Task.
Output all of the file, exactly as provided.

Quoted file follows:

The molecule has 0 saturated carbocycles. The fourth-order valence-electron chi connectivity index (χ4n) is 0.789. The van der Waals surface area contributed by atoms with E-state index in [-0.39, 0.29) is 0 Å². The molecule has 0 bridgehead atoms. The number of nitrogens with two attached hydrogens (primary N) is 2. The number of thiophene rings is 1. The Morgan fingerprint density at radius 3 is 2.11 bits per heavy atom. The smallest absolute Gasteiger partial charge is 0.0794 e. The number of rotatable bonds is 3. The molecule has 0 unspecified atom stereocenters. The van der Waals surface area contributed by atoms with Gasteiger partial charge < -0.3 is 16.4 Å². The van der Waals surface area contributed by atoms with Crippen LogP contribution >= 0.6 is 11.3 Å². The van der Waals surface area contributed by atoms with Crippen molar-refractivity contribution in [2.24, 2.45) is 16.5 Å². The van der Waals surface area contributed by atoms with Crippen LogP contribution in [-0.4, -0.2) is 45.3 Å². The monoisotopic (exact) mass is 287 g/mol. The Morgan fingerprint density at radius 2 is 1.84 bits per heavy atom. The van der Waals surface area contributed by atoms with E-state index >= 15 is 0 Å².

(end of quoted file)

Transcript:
The molecule has 0 saturated carbocycles. The fourth-order valence-electron chi connectivity index (χ4n) is 0.789. The van der Waals surface area contributed by atoms with E-state index in [-0.39, 0.29) is 0 Å². The molecule has 0 bridgehead atoms. The number of nitrogens with two attached hydrogens (primary N) is 2. The number of thiophene rings is 1. The Morgan fingerprint density at radius 3 is 2.11 bits per heavy atom. The smallest absolute Gasteiger partial charge is 0.0794 e. The number of rotatable bonds is 3. The molecule has 0 unspecified atom stereocenters. The van der Waals surface area contributed by atoms with Gasteiger partial charge < -0.3 is 16.4 Å². The van der Waals surface area contributed by atoms with Crippen LogP contribution >= 0.6 is 11.3 Å². The van der Waals surface area contributed by atoms with Crippen molar-refractivity contribution in [2.24, 2.45) is 16.5 Å². The van der Waals surface area contributed by atoms with Crippen LogP contribution in [-0.4, -0.2) is 45.3 Å². The monoisotopic (exact) mass is 287 g/mol. The Morgan fingerprint density at radius 2 is 1.84 bits per heavy atom. The van der Waals surface area contributed by atoms with E-state index >= 15 is 0 Å².